It felt like a mini adventure waking up in our round room and as it got lighter we waited as long as possible to get up. We heard Abe arrive in his truck on his way out and he wanted to say goodbye. It was good as we would have stayed in bed for another hour! We thanked him for his kindness and made our way over to the kitchen to have breakfast. We loaded the bikes and wondered over to see the church we had been told about. We couldn’t see it from the building but were told to cross the bridge. We made our way to a small wooden bridge and down a track lined with sticks to an open area with rows of seats and a large tree stump for an altar. It was beautiful, even with a damp foggy morning it gave off a real reverence and we could imagine what an amazing site it would be with the trees in full leaf. We headed back up the track past the porcupine holes to a locked gate. Instead of disturbing Abe and his mum we unloaded the bikes and lifted them over on to the road.
It was still chilly so we wrapped as we continued along a rough road passing large expanses of rolling mustard coloured pastures that disappeared into the distance only broken by the odd cops or small lake that was being occupied by many different birds. As the sun burnt off the cloud it revealed a pale blue background and we passed a large lake with tall pink birds. Unsure what they were to start with it suddenly became apparent that they were flamingos. They soon spotted us and took flight before we could get a close up but they were great to see in the wild.
We were stopped along the way by a farmer to see if we wanted to buy a small farm! We politely declined and then after another few miles we were stopped again, this time by a man offering us a cold coke. Not having enough money to buy a farm we decided to opt for a coke from a kind man. With only 6 miles to the town of Kestell, we rode on and soon arrived in a lovely peaceful town with a stunning church and mountains as a back drop. We were getting very excited as the scenery was becoming very impressive.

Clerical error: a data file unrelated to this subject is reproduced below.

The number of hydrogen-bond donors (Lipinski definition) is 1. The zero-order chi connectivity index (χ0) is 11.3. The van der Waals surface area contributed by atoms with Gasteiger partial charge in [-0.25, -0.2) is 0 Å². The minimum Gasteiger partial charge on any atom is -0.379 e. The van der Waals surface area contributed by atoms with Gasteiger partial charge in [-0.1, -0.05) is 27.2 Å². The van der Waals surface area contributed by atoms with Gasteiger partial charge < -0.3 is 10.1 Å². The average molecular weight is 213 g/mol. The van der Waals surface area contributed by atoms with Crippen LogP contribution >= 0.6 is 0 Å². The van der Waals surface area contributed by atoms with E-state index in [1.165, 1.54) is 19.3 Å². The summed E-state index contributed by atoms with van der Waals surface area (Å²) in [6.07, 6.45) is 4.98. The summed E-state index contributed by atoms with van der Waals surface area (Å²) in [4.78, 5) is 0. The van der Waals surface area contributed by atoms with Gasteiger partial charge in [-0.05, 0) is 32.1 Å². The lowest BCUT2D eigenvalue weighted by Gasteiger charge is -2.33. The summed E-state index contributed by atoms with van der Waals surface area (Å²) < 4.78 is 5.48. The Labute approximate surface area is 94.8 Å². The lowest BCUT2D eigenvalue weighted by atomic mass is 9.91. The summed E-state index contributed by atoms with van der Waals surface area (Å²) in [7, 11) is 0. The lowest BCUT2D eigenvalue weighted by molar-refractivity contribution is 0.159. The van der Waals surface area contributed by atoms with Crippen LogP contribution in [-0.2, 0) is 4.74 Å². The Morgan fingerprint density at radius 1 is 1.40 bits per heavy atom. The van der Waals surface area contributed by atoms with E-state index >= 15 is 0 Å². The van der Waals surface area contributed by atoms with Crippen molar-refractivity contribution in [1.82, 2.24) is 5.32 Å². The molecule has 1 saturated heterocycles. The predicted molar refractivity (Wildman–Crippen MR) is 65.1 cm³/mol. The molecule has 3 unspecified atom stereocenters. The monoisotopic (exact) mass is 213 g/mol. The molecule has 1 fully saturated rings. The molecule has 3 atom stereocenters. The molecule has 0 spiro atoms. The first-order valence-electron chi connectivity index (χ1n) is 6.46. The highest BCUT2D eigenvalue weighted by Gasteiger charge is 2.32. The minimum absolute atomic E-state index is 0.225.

We stopped at a butchers picking up 2 huge steaks for £3 and some supplies from a small supermarket before riding out of town to find a spot to have lunch. Deciding to stop once we got on the dirt track we rode to the turn off and found a good place with the mountains in front of us. With a brew and a few sandwiches inside us whilst listening to Eddie Grant we were soon joined by 2 ladies who sat about 10 metres away from us in the sun. We offered them some biscuits before clearing up and heading on. The track was quite stony but the scenery was breath-taking.
Abe had advised us on the route to the Golden Gate and we couldn’t thank him enough. The track weaved between peaks of stone outcrops with the light making it feel more like riding on Mars. We had 13 miles of track climbing steep, stony tracks and over a pass before dropping down to a newly tarmacked highway.
Tim and some zebras at the junction
We soon reached the road and started the next climb over another pass. With tall rock slabs either side of grass lands that were now green with grazing zebra and kudos we were in awe. As we climbed the sun descended giving more dramatic scenery as we slowly reached the top. The sun was by now almost set and with it we spotted a wildebeest. It ran off as soon as he spotted us. We descended, riding through a deep gorge with yellow, red and orange rock faces until we finally reached a camp site where it was safe to stop. We managed to get a good price with some loaned blankets included and with the temperature now in the low single figures we soon got the tea on the go with Tim cooking the steaks outside whilst putting the tent up. It soon got bitterly cold and as soon as the steaks were ready Tim joined Sharon in the kitchen to warm up. It had felt so long since we camped but it was nice to be back in the tent. We met some lovely people while we ate and looked forward to another day of stunning scenery. Estna and Lukas phoned to check we were ok which was such a lovely gesture.
Friday 6th September
Although it was a cold night and we had frost on the tent we slept well hoping we were slowly adjusting to the cold weather. It took a long time for the sun to shine into the gorge we were camped in but this didn’t stop us from packing our things and making breakfast.
Our cold morning camp
We met up with a few fellow campers who were all lovely to chat to all of which invited us to stay with them. It would have been nice to accept all the offers but with all but one on our route we would have to decline the others.